The most fundamental definition of the rate of interest is that it is the reward for parting with money. A better definition is that it is the reward for sacrificing liquidity.
Over the last decade, the interest rate has fallen on all bank accounts, from normal accounts where money is accessible at short notice to longer-term savings accounts where a notice period is required. Without a reward for locking up money in long-term accounts, deposit holders are moving money into shorter-term accounts. The trend is clear and ubiquitous.
In the UK, more liquid forms of money such as deposits that allow instant access make up 72% of the total money stock, according to Bank of England figures. This is up from 62% a decade ago. The euro area’s M1 money measure, which counts the most liquid forms of money, is 69% of total money, up from 49% 10 years ago, according to the European Central Bank. Data from the Federal Reserve show that US M1 is 20% of the broader M3 money supply (estimated by OMFIF, as M3 is no longer published), up from 14% 10 years ago.
A low reward for locking up money in long-term bank deposits has placed an onus on convenience and liquidity. This presents an opportunity for digital finance and broader financial technology innovators. Any service that can provide greater convenience for deposit holders in terms of payments and cash management will be competition for established banks. Deposit holders also prefer liquidity as a buffer for times of crisis. The credit risk of new providers need not come into question if they are covered by deposit insurance. New financial innovators that do not have to reform legacy systems are well placed to meet this demand.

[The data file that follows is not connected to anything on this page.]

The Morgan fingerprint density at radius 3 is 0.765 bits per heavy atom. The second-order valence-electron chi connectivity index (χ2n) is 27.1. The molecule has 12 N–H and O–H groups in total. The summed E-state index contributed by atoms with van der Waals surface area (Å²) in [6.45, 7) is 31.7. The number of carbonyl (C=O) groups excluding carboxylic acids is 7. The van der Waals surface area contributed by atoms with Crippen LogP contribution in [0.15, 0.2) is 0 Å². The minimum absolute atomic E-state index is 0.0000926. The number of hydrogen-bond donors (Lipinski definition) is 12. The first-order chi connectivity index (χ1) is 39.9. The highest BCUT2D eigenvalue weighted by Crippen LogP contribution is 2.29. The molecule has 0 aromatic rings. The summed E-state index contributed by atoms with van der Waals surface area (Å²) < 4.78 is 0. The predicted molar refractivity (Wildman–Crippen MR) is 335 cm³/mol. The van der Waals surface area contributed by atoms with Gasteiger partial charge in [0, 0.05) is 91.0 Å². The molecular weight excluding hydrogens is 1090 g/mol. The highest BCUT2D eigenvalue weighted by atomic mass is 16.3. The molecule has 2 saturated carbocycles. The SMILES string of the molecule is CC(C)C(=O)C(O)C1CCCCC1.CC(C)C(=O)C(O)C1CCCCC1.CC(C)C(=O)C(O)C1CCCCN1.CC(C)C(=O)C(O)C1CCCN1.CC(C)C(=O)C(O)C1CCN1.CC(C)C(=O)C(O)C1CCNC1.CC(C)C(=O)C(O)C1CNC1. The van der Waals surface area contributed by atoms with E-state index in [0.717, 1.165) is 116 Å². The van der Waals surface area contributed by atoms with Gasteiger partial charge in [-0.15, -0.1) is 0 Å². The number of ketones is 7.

Households that do want a reward for parting with liquidity are looking at retail investment rather than savings accounts. This demand is being met – it is impossible to take a trip on the London Underground without seeing several advertisements for retail investment providers, many keen to show off their user-friendly technology.
It is not just convenience in converting money into goods and services, but convenience in converting money into assets such as bonds, equities and others, that provides opportunities for digital finance providers. As long as interest rates remain low, convenience and liquidity, not interest, will be the deciding factor for customers choosing providers for payments and deposit services.
Chris Papadopoullos is Economist at OMFIF.